Movie Review by Neil Ryan
Starring: Leonardo DiCaprio, Daniel Day-Lewis, Cameron Diaz, Jim Broadbent, John C Reilly
Director: Martin Scorsese
The protracted and often problematic realisation of GANGS OF NEW YORK has been the subject of numerous column inches over the course of the last couple of years. Indeed, it could be seen as fitting that this project, which director Martin Scorsese has aspired to bring to the screen for the past twenty-five years, should endure such a traumatic evolution given that the taglines for the film intimate that its central theme is that New York, America, and democracy were born out of the violence and chaos which dictated life on the streets of mid-Nineteenth century Manhattan.
Leonardo DiCaprio takes the lead role of Amsterdam Vallon, first seen as a young boy whose father is an Irish immigrant and leader of the Dead Rabbits, one of the many street gangs that plague lower Manhattan in this era. The young Vallon witnesses the death of his father at the hands of Nativist gang leader Bill the Butcher (Daniel Day-Lewis) and thus grows up vowing revenge. Sixteen years pass before the adult Vallon is able to inveigle his way unrecognised into Bill’s close circle of associates, and by this time the resolve of the nation is being rent asunder by the Civil War. (The War impacted on New York in the form of the draft riots of 1863 when the poorer citizens rose up in murderous protest against the new conscription law which demanded the recruitment of all men who could not afford $300 to buy themselves out of the Union army).
Having established himself with the Nativists Vallon is attracted to Jenny Everdeane (Cameron Diaz), a streetwise protege of Bill who finds herself caught between the two protagonists. Ultimately it is Jenny who, along with the other Irish gang members, rally around Vallon when he is ostracised from the Nativists, thus making him realise that his personal vendetta is but one facet of his ultimate destiny: to be a leader of men – just like his father. And so Amsterdam and Bill head inexorably towards a final showdown set against a dramatic backdrop of anarchy as the draft riots take a hold of the city.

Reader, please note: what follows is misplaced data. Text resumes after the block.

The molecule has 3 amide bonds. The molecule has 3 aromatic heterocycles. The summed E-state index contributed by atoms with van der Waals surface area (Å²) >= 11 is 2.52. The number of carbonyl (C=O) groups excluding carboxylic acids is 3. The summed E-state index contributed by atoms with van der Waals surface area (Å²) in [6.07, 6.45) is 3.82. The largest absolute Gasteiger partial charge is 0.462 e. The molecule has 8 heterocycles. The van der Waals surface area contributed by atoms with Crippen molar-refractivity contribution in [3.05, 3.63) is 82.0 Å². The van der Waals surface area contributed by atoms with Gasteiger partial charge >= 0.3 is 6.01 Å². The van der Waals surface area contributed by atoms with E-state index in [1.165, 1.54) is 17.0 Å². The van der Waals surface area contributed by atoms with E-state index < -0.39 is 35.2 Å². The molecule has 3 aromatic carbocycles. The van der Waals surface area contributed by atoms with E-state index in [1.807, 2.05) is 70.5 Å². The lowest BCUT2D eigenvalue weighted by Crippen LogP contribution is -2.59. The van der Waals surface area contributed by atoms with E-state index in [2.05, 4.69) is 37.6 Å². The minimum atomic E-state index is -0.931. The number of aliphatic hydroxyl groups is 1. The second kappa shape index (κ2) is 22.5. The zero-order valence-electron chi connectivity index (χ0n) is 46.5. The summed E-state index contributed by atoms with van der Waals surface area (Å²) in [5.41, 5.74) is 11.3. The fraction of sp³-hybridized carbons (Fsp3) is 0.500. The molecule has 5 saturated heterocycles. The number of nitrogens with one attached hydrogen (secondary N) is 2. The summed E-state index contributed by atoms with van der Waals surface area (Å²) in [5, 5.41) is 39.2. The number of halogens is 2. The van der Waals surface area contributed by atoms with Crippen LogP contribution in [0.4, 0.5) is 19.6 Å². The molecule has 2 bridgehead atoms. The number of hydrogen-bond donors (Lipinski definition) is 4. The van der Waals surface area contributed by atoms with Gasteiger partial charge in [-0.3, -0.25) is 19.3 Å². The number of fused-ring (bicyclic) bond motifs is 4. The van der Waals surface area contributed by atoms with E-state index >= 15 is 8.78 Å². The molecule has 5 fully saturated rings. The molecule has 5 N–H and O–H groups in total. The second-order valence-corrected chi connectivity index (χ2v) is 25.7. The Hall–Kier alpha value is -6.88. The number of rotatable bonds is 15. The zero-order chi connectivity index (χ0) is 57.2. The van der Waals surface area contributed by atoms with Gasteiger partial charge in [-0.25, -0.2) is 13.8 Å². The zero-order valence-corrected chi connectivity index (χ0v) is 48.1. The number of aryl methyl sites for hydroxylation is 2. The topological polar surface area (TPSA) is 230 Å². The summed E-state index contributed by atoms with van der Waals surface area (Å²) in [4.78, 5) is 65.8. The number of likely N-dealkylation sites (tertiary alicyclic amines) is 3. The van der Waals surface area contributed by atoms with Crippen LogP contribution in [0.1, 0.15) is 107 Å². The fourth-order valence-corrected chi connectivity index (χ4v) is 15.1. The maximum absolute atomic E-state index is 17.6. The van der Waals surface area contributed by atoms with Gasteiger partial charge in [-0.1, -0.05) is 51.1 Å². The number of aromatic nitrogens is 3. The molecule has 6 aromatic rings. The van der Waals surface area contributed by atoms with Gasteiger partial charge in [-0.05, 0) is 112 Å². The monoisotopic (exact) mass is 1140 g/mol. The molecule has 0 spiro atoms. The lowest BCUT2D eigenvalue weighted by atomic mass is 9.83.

With GANGS OF NEW YORK Scorsese has successfully created an epic movie which straddles the historical and gangster genres. It is a hugely impressive achievement but despite (perhaps because of) its handsome scale and kaleidoscopic focus it may well prove to be a film that will only enjoy greater appreciation some years after its release. At present it is not far enough removed from the pejorative pre-release speculation and the distracting fanfare that attends a major premiere. And whilst the casting of DiCaprio ensures healthy media interest, it only serves to undermine the film’s standing when its star regularly (if unwittingly) appears in red-top gossip columns next to stories about Gareth Gates’ latest haircut. Hindsight should serve this film well.
Good though it is there are some quibbles with GANGS OF NEW YORK: the DiCaprio-Diaz romance is perfunctory and causes slight lulls, and the emergence of Vallon as a gang leader in the final third of the film is perhaps too rapid and in need of greater explanation. However, these are minor niggles and the compensations are manifold: the costumes, sets, and period detail will not be bettered this year; the large-scale set pieces are stunning and expertly handled; and Day-Lewis provides a magnificent Oscar-bothering performance. Any new Scorsese film is worthy of attention, but with GANGS OF NEW YORK he has produced his best work for years and it should be filed alongside the likes of APOCALYPSE NOW, ONCE UPON A TIME IN AMERICA, and THE SHAWSHANK REDEMPTION as a latent classic.